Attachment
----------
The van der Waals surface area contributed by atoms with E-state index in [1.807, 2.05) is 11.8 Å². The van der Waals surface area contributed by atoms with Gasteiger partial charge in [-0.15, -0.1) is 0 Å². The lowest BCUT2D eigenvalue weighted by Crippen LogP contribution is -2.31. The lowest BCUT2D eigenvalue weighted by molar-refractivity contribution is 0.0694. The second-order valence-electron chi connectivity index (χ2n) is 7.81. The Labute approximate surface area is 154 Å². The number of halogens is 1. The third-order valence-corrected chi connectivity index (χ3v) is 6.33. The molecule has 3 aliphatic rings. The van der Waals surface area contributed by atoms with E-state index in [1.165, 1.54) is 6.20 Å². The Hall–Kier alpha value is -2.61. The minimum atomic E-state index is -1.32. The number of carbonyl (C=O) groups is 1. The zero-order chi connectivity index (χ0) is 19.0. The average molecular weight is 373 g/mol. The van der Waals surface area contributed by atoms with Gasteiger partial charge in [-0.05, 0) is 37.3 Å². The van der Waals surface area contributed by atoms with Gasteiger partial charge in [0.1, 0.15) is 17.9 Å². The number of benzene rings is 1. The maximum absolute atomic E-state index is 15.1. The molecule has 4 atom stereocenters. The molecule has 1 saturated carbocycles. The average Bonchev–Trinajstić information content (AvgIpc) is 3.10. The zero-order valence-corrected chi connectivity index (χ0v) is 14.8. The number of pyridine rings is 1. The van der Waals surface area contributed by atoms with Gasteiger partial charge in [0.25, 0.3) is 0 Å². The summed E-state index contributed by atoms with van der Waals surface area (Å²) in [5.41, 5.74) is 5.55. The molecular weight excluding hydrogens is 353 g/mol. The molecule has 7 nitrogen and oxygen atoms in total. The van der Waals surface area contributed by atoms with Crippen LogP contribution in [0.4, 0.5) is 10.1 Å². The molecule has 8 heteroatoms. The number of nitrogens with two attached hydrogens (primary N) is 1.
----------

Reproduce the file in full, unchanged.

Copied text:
The van der Waals surface area contributed by atoms with E-state index in [1.807, 2.05) is 11.8 Å². The van der Waals surface area contributed by atoms with Gasteiger partial charge in [-0.15, -0.1) is 0 Å². The lowest BCUT2D eigenvalue weighted by Crippen LogP contribution is -2.31. The lowest BCUT2D eigenvalue weighted by molar-refractivity contribution is 0.0694. The second-order valence-electron chi connectivity index (χ2n) is 7.81. The Labute approximate surface area is 154 Å². The number of halogens is 1. The third-order valence-corrected chi connectivity index (χ3v) is 6.33. The molecule has 3 aliphatic rings. The van der Waals surface area contributed by atoms with E-state index in [1.165, 1.54) is 6.20 Å². The Hall–Kier alpha value is -2.61. The minimum atomic E-state index is -1.32. The number of carbonyl (C=O) groups is 1. The zero-order chi connectivity index (χ0) is 19.0. The average molecular weight is 373 g/mol. The van der Waals surface area contributed by atoms with Gasteiger partial charge in [-0.05, 0) is 37.3 Å². The van der Waals surface area contributed by atoms with Gasteiger partial charge in [0.1, 0.15) is 17.9 Å². The number of benzene rings is 1. The maximum absolute atomic E-state index is 15.1. The molecule has 4 atom stereocenters. The molecule has 1 saturated carbocycles. The average Bonchev–Trinajstić information content (AvgIpc) is 3.10. The zero-order valence-corrected chi connectivity index (χ0v) is 14.8. The number of pyridine rings is 1. The van der Waals surface area contributed by atoms with Gasteiger partial charge in [0.25, 0.3) is 0 Å². The summed E-state index contributed by atoms with van der Waals surface area (Å²) in [5.41, 5.74) is 5.55. The molecular weight excluding hydrogens is 353 g/mol. The molecule has 7 nitrogen and oxygen atoms in total. The van der Waals surface area contributed by atoms with Crippen LogP contribution in [0.4, 0.5) is 10.1 Å². The molecule has 8 heteroatoms. The number of nitrogens with two attached hydrogens (primary N) is 1.